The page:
• It must get its priorities right. One objective of an Impact Assessment is to examine fully all the potential policy options - including the possibility of not producing a legislative proposal at all - rather than to justify the option already chosen by those proposing the policy. The IAB needs to have the power to reject Impact Assessments which fail to address this issue properly.
  • At the very minimum, the IAB should require officials to explain what impact - if any - the Impact Assessment had on the final shape of the proposal. It is not enough to show that the quality of such assessments has improved - it is the quality of the proposal itself which really matters.
  • Once new EU legislation is in place, it should be reviewed to assess its actual effect against its intended scope and impact, as set out in the IA. This would encourage a genuine regulatory review process and could provide useful information on whether the preferred policy options were the most effective ones.
  • The board should draw more on external expertise - not sector-specific knowledge but rather expertise on impact evaluation - to examine what difference the assessments are making on a case-by-case basis. This could be done, for example, by getting an external evaluator or external board members to ‘pre-assess’ Impact Assessments for the IAB.
  • Greater transparency is also essential. In particular, the board should ensure its opinions are published before a decision is made on a proposal, so that stakeholders can challenge them to ensure that the IA has taken all available evidence into account. To this end, the IAB should also be open to holding meetings with any interested parties.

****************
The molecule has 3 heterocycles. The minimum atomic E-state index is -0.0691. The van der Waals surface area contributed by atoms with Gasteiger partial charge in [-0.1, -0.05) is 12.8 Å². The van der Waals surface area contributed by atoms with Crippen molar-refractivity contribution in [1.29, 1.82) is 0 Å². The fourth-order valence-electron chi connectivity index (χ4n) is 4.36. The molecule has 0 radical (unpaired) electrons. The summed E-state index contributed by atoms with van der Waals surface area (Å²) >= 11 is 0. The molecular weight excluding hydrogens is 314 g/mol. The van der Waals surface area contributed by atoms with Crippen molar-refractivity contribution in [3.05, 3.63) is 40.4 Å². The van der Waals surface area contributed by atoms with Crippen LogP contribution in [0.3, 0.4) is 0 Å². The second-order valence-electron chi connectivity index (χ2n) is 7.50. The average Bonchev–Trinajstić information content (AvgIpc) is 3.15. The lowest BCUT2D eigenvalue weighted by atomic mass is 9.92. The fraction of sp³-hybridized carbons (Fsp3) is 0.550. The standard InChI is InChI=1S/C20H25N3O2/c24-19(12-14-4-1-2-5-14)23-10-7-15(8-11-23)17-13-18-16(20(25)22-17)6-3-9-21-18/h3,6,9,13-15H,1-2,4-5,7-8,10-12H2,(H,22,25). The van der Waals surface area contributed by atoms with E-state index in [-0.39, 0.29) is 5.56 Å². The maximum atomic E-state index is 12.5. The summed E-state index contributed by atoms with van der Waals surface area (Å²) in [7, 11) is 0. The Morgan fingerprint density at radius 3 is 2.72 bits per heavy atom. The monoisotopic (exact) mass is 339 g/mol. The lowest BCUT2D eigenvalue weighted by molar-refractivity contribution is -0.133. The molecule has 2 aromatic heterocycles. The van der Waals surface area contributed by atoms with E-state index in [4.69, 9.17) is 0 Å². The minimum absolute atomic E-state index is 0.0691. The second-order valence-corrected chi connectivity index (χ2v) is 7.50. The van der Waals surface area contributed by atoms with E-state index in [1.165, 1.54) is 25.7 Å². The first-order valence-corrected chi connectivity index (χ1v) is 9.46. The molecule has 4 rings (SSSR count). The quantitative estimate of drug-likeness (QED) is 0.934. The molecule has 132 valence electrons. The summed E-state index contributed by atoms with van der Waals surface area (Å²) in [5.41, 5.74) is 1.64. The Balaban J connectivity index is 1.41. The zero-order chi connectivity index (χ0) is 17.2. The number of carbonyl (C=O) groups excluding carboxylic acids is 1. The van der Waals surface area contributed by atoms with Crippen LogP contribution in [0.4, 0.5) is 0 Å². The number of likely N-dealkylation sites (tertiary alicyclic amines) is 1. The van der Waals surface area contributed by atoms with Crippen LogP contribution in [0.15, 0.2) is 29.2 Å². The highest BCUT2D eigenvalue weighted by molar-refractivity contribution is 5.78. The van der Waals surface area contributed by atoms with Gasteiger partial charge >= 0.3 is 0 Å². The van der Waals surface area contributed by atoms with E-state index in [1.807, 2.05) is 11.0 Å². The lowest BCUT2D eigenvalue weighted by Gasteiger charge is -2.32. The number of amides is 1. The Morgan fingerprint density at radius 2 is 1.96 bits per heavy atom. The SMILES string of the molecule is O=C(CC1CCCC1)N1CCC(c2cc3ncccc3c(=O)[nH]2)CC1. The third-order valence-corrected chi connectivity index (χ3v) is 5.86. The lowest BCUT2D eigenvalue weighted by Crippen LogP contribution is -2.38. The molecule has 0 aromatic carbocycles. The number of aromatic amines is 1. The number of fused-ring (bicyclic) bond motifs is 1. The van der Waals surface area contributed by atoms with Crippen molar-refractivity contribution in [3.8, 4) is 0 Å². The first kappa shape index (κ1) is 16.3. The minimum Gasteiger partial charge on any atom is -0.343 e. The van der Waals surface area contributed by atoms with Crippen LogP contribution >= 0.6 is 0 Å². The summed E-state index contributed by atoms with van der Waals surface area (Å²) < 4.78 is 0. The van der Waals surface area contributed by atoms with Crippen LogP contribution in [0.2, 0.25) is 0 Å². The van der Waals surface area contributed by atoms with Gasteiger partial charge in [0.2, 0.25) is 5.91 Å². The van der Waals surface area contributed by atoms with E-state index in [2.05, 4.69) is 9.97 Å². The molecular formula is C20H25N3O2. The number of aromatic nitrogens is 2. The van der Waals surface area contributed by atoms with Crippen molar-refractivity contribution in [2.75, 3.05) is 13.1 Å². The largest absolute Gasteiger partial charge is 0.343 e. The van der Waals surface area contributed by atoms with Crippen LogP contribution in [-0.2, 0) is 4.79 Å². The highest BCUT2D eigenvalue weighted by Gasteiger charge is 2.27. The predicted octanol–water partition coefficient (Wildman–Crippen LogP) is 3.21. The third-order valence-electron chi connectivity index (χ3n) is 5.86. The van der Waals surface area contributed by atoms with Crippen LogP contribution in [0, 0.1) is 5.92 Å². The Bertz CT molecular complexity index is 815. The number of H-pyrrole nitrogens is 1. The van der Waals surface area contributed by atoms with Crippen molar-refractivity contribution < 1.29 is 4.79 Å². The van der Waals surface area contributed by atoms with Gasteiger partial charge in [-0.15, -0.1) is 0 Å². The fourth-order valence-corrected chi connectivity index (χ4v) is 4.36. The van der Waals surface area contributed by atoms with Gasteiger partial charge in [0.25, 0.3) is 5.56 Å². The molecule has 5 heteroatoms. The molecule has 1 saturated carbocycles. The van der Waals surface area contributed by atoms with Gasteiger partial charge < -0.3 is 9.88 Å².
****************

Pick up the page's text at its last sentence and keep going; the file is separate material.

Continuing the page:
If the Commission decides to go further and embark on a wide-ranging reform of the way in which legislative proposals are prepared, more fundamental changes will be needed.
The IAB, which is run by a small number of Commission staff working on this on a part-time basis, clearly suffers from a serious lack of time and resources.
In the long term, a fully independent IAB should have a clear mandate to operate as the Commission’s regulatory watchdog. Commission officials should draft “scoping papers” setting out the aims of a proposal under consideration early on in the policy process, building on roadmaps used in the planning cycle. But the Impact Assessments should be led by the IAB itself, drawing on external expertise when required, with genuine consideration of whether any intervention is required and of alternative options.
This would ensure that economic, social and environmental issues are taken into account, that all policy options are genuinely considered, and that the data and assumptions underlying the Impact Assessments are analysed carefully.
Better impact assessment should not be an end in itself. The ultimate goal is, of course, to improve the quality of policy proposals emanating from the Commission. A comprehensive system for producing consistently high-quality Impact Assessments, leading to genuine consideration of alternative policy options, could be the best possible way forward. Sadly, however, that remains a distant goal.
Note: Better Regulation has long been a core aspect of the EPC’s work on Europe’s political economy. The Better Regulation Forum monitors the ongoing work in the EU institutions in this area and makes policy recommendations where relevant.